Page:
In December 2016, Congress passed the first State Department authorization bill in 14 years.

That measure, which became P.L. 114-323, included a requirement that the Office of Management and Budget report annually to Congress on “all assessed and voluntary contributions … of the United States government to the United Nations and its affiliated agencies and related bodies during the previous fiscal year.”

The requirement was included because, while the U.S. has historically been—and remains—the largest funder of the United Nations system, the U.S. only periodically compiled a comprehensive report on those contributions.

In 2006, Congress for the first time required the OMB to submit a comprehensive report on total U.S. contributions to the U.N. system for fiscal years 2001 through 2005. That 2006 report revealed that actual U.S. contributions to the U.N. were far more than previously listed by the State Department in other reports to Congress.

Between 2005 and 2011, Congress required reports on U.S. contributions to the U.N. system, but in some years failed to specify that OMB produce the report. In each instance where the State Department compiled the report, U.S. contributions to the U.N. implausibly fell below the amount reported for previous years by OMB.

This happens because, while most U.S. contributions to the U.N. system come from the State Department and U.S. Agency for International Development, millions of dollars also flow from other parts of the federal government, and the State Department lacks the authority to require other agencies to provide full data in a timely manner.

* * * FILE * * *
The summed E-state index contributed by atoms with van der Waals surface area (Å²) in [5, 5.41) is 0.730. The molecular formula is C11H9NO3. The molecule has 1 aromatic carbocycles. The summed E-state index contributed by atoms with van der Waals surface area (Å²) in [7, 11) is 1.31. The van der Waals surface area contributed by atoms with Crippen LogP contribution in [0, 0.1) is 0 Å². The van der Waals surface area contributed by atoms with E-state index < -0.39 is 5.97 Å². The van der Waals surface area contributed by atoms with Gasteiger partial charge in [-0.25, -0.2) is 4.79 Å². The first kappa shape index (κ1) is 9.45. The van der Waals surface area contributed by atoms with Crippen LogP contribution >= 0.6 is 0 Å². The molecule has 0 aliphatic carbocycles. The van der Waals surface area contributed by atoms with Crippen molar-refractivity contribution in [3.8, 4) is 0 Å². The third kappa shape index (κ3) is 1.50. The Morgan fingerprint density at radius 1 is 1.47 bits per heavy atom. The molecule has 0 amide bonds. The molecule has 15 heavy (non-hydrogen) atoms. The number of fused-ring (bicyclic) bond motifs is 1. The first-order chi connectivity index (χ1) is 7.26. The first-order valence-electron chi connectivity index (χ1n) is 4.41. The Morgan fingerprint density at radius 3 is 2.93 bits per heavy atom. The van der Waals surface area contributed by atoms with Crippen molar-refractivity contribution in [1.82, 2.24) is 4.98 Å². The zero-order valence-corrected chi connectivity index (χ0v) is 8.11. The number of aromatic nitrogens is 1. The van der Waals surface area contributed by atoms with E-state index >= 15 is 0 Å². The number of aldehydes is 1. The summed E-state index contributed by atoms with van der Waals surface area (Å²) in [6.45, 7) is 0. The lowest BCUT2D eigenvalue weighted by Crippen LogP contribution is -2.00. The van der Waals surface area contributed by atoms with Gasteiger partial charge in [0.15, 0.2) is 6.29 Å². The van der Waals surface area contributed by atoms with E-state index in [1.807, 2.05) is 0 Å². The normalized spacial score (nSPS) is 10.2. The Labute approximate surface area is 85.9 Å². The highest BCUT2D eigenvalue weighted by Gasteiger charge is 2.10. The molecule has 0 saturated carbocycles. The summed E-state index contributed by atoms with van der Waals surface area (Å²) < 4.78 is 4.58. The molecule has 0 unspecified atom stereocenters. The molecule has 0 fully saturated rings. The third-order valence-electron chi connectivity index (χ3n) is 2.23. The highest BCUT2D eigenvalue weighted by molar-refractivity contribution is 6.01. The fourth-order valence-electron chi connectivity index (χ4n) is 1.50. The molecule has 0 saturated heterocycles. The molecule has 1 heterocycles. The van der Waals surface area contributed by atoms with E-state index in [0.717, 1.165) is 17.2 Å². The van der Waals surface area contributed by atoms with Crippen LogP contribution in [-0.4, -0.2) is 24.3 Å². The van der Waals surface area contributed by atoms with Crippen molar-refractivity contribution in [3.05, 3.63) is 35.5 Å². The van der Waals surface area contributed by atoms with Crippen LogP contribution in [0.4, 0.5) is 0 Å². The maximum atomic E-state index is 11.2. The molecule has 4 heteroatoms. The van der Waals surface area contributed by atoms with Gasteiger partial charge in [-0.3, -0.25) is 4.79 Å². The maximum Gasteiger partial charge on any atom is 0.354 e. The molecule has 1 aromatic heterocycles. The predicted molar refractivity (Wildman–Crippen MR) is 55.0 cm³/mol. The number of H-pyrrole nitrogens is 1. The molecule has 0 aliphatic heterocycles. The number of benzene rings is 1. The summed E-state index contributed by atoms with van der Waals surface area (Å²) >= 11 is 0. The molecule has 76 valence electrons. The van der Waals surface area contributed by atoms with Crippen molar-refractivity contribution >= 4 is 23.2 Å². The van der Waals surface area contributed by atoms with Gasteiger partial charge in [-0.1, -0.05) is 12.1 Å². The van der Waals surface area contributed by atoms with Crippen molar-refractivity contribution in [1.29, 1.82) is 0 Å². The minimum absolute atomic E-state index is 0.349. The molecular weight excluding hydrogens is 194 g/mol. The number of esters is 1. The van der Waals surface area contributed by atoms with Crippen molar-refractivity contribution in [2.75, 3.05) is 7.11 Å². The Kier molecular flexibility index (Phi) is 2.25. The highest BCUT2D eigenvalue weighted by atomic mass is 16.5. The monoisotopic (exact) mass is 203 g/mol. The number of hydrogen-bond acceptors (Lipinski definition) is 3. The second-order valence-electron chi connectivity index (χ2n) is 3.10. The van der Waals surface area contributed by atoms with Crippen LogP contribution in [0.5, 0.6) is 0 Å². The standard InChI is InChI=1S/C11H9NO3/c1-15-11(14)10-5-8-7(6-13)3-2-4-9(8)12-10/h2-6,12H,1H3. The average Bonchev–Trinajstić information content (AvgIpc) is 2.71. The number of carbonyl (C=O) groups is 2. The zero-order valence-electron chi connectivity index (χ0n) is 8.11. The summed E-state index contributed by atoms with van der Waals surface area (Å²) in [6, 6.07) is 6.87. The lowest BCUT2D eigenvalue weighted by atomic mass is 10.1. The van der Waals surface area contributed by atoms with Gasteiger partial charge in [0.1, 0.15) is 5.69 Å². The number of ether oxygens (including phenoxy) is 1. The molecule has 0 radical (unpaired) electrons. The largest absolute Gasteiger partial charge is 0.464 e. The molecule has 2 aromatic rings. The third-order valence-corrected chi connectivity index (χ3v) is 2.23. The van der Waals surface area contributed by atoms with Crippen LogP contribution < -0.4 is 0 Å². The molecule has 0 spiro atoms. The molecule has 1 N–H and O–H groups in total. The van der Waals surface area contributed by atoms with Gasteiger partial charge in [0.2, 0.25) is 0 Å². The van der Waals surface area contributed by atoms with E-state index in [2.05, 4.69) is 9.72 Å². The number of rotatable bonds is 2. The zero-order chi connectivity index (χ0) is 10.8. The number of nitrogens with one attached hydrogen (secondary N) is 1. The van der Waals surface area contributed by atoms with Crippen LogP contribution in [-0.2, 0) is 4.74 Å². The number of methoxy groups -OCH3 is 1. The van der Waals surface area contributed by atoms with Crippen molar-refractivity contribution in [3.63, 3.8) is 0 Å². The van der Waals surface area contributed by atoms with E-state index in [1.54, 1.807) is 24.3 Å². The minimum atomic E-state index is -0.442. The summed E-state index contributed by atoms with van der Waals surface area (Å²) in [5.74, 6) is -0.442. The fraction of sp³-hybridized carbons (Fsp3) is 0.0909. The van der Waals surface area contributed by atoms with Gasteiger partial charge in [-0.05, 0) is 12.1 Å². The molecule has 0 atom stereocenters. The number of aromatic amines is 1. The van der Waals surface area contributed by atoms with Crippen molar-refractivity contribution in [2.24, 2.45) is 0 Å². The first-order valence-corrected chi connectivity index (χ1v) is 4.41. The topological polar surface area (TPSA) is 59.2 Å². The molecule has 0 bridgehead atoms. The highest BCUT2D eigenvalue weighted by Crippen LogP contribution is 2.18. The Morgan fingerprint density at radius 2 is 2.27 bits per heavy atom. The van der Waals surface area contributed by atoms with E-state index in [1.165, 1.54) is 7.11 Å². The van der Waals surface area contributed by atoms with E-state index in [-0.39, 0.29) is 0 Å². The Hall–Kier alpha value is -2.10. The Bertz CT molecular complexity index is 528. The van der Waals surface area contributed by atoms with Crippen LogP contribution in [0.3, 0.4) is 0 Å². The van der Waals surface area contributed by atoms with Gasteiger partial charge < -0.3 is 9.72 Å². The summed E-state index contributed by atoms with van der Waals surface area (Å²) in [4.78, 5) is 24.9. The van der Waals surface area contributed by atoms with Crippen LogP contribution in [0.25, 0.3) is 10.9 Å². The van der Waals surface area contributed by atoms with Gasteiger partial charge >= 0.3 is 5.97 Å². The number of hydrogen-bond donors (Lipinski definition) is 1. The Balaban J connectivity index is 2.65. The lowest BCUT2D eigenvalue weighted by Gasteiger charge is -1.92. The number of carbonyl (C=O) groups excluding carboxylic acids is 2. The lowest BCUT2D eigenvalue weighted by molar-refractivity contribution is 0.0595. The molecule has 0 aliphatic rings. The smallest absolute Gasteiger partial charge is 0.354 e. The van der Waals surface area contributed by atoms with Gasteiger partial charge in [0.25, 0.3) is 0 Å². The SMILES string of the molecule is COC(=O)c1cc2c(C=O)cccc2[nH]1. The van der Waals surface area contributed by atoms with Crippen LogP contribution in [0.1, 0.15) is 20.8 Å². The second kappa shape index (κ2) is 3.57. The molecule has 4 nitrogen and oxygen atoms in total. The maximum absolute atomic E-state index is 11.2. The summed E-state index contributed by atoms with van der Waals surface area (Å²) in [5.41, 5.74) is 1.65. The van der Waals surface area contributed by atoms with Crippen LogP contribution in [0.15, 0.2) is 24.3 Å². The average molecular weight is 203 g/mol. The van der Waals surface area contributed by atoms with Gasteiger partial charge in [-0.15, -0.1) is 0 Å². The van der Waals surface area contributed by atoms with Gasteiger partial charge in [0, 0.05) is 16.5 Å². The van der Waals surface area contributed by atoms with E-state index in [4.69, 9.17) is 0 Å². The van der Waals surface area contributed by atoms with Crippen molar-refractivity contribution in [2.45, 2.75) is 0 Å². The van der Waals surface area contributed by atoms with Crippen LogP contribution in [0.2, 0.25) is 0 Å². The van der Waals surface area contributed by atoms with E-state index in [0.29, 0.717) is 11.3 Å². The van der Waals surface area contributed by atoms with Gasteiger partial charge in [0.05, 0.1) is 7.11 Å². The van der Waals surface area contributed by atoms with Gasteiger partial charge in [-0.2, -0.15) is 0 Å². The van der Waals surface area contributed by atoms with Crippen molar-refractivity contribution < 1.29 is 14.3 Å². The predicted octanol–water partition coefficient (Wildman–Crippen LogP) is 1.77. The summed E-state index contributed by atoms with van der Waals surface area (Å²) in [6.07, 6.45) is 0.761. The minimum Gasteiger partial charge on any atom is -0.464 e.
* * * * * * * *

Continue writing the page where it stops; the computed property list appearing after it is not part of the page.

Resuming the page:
Thus, State Department reports are less comprehensive than reports by OMB, which has more authority to compel agencies to provide information.

Going forward, Congress has mandated that the annual report be produced by OMB, which should greatly improve transparency and accuracy. Unfortunately, information from previous years will remain obscure unless Congress or OMB take steps to rectify the matter.

There are two main problems that must be addressed.

First, the reporting requirement in P.L. 114-323 only required OMB to provide information for the previous three fiscal years back to fiscal year 2014. But the previous reporting requirement lapsed in 2011.

Thus, a comprehensive accounting of U.S. contributions to the U.N. system for fiscal years 2011 through 2013 does not exist.

Second, while OMB provided a report for fiscal year 2014, it did not do so for fiscal years 2015 or 2016. Instead, OMB referred Congress to two reports compiled by the State Department for fiscal year 2015 or fiscal year 2016. That’s a problem because:

(a) Congress asked OMB to compile the reports, not the State Department.

(b) Congress did so because State Department reports, such as State’s annual report to Congress on U.S. contributions to international organizations, present an incomplete picture. An example of this is the failure of the fiscal year 2016 State Department report to list the $500 million that the Obama administration provided to the Green Climate Fund.

To address these problems, unless OMB chooses to do so voluntarily, Congress should require OMB to submit reports for fiscal years 2011 through 2013, and review and update the fiscal year 2015 and fiscal year 2016 State Department reports to ensure they are comprehensive.